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Sunday, 23 September 2012

Wigtownshire Ramblers Carsegowan September 2012

Saturday the 22nd of September 2012
Todays walk is one we did last December.
We've parked up in the farmyard at Mains of Penninghame.
Thanks to the farm owners for their hospitality in allowing this.

As usual the report will follow the images.
(A great idea I got from my good friend Gordon the Ayrshire Blogger)

The local 'Bully'

There's only one small hill to climb today, but the bracken's high.

Climbing White Hill

Views to the north.

Twenty three of us today.
(Thanks to Scoop for a number of today's pictures)

Now here's a nice border collie

Local author Dennis Sawden

Incorporation Runner Mills

Carsegowan Moss


Alongside the A714

Drystane dyke stile

Disused Newton Stewart to Wigtown Railway

Headstones at Clachan of Penninghame

Last stretch.

Wigtownshire Ramblers Walk Report

A bright but crisp sunny morning saw twenty three walkers gather in the Mains of Penninghame farmyard for the walk. Thanks must go to the farmer for the parking arrangements.
The walk started by following a farm track south to the Wood of Auchleand. A friendly wave was given to anglers at a popular fishing pond. 
A short distance along a forest road a rough track was taken to ascend White Hill. After surmounting an awkward ditch and dyke and long wet grass the hill top was reached via a cattle grazing field.
A short break was taken to enjoy the wide panoramic views across Wigtown Bay and north to the Galloway Hills. The sunshine made this a great day for photographs.
A gradual descent brought them to a farm track. A herd of cattle decided to precede the group along this track. A farming member of the group was dispatched to herd them together to allow the group to pass. This transition was successful but muddy and Auchleand Farm was reached.
After passing through Auchleand Farm a solid track was followed to reach the main Newton Stewart to Wigtown road. Here another short break was taken to talk to the farmer and to learn of a cattle track that could be used on future walks, taking out the need for walking along the busy A714 road.
 Now the busy A714 was followed in single file for almost eight hundred yards north before turning in to Carsegowan Cottage. Here a delightful surprise greeted the group.
Having learned of this walk taking place, Dennis Sawden, the author of the book “Carsegowan Moss Explosives Factory”, gave the group an outdoor presentation of history, facts, plans and photographs of the former ICI plant. After the enthralling talk, Mr Sawden was thanked profusely and the group continued into the works.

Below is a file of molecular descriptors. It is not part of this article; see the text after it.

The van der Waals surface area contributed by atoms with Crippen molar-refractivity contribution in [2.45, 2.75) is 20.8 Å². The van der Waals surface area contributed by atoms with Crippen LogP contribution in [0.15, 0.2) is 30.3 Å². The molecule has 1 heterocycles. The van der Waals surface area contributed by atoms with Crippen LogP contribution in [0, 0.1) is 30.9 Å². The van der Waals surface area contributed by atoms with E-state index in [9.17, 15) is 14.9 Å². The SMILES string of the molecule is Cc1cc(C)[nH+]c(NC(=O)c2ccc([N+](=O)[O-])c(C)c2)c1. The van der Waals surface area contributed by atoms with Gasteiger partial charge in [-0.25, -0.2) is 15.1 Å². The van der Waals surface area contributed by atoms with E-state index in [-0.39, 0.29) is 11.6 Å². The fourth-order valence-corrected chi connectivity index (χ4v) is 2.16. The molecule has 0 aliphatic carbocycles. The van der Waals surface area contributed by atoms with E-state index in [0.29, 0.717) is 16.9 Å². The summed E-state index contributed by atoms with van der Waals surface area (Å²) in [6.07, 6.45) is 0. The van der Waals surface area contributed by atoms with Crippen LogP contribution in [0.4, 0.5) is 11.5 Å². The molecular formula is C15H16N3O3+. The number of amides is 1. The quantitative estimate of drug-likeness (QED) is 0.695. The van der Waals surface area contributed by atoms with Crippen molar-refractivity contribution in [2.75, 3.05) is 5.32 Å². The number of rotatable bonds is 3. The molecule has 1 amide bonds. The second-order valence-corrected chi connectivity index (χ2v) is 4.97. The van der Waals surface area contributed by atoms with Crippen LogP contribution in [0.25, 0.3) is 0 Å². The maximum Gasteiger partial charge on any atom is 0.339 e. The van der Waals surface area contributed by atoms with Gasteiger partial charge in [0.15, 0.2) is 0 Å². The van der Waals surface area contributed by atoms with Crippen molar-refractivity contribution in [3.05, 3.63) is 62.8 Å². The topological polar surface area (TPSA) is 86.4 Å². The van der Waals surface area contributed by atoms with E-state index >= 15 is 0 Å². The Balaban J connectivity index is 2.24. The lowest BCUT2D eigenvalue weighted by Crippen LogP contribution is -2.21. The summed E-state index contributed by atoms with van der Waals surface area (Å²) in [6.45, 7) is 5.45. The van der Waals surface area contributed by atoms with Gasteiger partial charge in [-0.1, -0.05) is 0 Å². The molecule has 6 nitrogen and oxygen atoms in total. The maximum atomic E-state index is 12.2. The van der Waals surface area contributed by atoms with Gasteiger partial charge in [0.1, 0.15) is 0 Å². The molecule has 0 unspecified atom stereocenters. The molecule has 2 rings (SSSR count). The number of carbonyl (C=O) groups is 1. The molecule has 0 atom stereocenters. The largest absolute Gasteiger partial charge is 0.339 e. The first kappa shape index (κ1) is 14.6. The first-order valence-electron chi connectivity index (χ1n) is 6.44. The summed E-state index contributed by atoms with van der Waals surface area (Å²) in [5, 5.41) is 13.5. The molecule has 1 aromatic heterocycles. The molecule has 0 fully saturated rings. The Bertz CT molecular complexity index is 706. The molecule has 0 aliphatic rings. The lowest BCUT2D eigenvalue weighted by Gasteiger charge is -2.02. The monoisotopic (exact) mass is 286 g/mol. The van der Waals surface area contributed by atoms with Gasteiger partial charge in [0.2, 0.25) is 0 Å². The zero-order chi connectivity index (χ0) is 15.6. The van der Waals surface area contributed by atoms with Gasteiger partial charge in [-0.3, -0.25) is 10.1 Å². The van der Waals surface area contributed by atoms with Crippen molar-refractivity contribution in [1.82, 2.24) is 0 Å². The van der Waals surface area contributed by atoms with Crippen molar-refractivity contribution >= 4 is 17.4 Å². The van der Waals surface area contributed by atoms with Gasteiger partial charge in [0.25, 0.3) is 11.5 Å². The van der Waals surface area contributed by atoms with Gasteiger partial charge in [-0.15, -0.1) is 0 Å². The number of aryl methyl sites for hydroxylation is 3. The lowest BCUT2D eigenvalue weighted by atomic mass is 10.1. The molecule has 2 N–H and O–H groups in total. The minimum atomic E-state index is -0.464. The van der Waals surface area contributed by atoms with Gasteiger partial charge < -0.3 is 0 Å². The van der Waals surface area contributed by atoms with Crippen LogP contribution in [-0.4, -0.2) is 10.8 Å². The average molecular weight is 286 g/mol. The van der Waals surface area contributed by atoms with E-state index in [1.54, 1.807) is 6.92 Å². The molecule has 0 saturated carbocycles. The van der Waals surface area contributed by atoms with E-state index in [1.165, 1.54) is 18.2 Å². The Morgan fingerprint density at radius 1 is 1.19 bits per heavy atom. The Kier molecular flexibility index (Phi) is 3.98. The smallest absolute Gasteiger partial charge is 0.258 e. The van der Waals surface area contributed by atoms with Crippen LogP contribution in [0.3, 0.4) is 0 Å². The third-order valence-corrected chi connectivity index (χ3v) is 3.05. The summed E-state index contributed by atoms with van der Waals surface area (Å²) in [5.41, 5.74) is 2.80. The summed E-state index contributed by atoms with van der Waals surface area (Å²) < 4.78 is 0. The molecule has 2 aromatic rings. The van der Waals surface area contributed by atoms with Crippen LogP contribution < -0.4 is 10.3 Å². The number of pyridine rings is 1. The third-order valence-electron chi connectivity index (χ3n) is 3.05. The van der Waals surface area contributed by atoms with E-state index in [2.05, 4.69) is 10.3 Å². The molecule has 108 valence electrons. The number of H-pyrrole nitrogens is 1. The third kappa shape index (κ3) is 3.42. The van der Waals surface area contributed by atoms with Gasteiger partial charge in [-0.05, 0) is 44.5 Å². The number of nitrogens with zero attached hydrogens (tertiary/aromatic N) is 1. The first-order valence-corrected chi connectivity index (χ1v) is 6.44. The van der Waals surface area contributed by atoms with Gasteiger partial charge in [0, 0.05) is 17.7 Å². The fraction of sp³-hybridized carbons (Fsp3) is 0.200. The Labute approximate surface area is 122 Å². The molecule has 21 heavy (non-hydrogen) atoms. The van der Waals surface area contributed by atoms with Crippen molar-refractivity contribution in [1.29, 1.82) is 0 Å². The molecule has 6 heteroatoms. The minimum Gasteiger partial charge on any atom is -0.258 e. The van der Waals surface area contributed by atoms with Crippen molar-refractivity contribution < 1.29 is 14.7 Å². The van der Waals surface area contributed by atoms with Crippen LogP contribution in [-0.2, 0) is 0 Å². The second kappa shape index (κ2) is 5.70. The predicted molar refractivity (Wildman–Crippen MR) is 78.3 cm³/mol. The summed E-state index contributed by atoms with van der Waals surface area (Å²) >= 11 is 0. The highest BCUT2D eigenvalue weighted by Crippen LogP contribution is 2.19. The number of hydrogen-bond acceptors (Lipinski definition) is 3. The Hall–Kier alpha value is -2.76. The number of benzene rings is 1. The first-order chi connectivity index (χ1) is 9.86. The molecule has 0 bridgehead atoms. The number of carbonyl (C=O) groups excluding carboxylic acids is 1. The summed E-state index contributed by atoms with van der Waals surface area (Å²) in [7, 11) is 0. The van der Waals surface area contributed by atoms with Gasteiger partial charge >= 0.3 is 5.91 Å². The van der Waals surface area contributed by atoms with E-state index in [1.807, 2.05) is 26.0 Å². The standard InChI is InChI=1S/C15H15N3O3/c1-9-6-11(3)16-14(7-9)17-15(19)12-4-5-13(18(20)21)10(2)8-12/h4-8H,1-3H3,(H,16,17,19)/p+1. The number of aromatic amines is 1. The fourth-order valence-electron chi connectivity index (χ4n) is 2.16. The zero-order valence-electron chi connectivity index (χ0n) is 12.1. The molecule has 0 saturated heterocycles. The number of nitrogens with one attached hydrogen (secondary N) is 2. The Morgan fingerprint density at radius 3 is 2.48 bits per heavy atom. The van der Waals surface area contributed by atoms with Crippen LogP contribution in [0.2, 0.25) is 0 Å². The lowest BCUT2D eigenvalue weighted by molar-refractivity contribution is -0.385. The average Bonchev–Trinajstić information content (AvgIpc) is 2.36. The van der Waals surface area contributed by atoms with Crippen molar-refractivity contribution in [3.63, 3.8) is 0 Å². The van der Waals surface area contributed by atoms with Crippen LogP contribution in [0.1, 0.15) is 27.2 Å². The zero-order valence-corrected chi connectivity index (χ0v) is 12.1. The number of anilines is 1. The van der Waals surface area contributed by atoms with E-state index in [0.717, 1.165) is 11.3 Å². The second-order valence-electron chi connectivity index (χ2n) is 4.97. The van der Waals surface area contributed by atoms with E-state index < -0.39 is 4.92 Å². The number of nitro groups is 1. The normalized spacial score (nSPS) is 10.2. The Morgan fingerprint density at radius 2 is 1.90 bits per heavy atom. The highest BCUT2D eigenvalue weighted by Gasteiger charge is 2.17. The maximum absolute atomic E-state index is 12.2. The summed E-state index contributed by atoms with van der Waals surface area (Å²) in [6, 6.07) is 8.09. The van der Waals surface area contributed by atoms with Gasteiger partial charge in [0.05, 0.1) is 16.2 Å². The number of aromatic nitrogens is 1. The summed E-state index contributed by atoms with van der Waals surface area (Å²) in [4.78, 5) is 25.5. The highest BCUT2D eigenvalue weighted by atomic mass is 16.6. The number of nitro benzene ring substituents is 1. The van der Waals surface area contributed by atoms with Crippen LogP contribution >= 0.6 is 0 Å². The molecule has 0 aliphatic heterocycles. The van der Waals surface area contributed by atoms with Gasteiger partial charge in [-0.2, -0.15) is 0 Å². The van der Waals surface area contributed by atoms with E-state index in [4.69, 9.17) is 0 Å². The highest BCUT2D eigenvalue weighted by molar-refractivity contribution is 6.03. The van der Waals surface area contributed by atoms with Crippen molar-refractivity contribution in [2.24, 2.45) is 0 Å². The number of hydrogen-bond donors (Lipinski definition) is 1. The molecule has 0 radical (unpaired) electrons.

Now the walk went through the northern end (Unit2) of the ruins. The largest concrete structure they passed was identified as 'Incorporation Runner Mills' within which nitrate, sulphur and charcoal were mixed by rotating rollers set in a metal bowl. Bunkers, Press Houses and Magazines were amongst other structures Identified.
After completing a circuit, lunch was taken by the old Home Guard quarters.
After lunch the group made their way to Carsegowan moss. This raised moss is one of only a few left in Britain. The surviving bog is blanketed by sphagnum mosses and heather amongst which lichens, bog asphodel, cranberry and sundews can be found. Various plants were identified, and the elusive sundew was photographed. The walk leader also mentioned the RAF plane crash on the edge of the moss in 1942 which resulted in the death of all five crew, two of who are interred in Kirkinner graveyard.
Leaving Carsegowan, a track alongside the old railway line took the group up to Bishopburn Bridge from where they followed the old road running parallel to the A714. The A714 was crossed at Causeway End where the minor road north west was taken.
A short way along this road a stile over a drystane dyke accessed a grassy field which led to the disused Newton Stewart to Wigtown railway track. The track was now followed to reach the old graveyard at the Clachan of Penninghame.
Headstones, some dating up to 300 years old with familiar local names were viewed. It was noted from certain headstones that in many cases there was continuity of ownership of farmland and property.
Back on the minor road they continued north to the T junction at Barwhirran Croft where a depression in a field goes by the name of Foul Hole. Half a mile west the Mains of Penninghame road was taken back to the walk start.
Enjoyed by all, the day was capped with a visit to the Cinnamon Café in Newton Stewart for tea and scones.
The next walk on Saturday the 29th of September is a 9 mile B+ walk around the Wigtownshire moors including Culvennan Fell.
Meet for car sharing at the Breastworks, Stranraer 9.30am, Riverside, Newton Stewart 9.30am or the walk start on the Three Lochs Road, Kirkcowan (NX 231 563) at 10am. For further details or if going to the start please phone walk leader 01671 401222. New members are always welcome  


  1. great history, fabulous views, and a happy bunch of hikers! Oh, and is bracken fern classed as a weed over there too?

  2. Looks a lovely day and a big crowd Jim.You certainly get good turnouts down there rain or shine.

  3. Thanks Rose, bracken is generally a weed here in Scotland. We have it in abundance.

    I'm not sure if it was my charisma or the sunshine Bob, I'd guess the latter.

  4. Sundew in the wild - I'd like to see that - I'll bet I've just not been keeping my eyes open enough!

  5. There's a lot of Sundew on the Silver Flowe Sandy.


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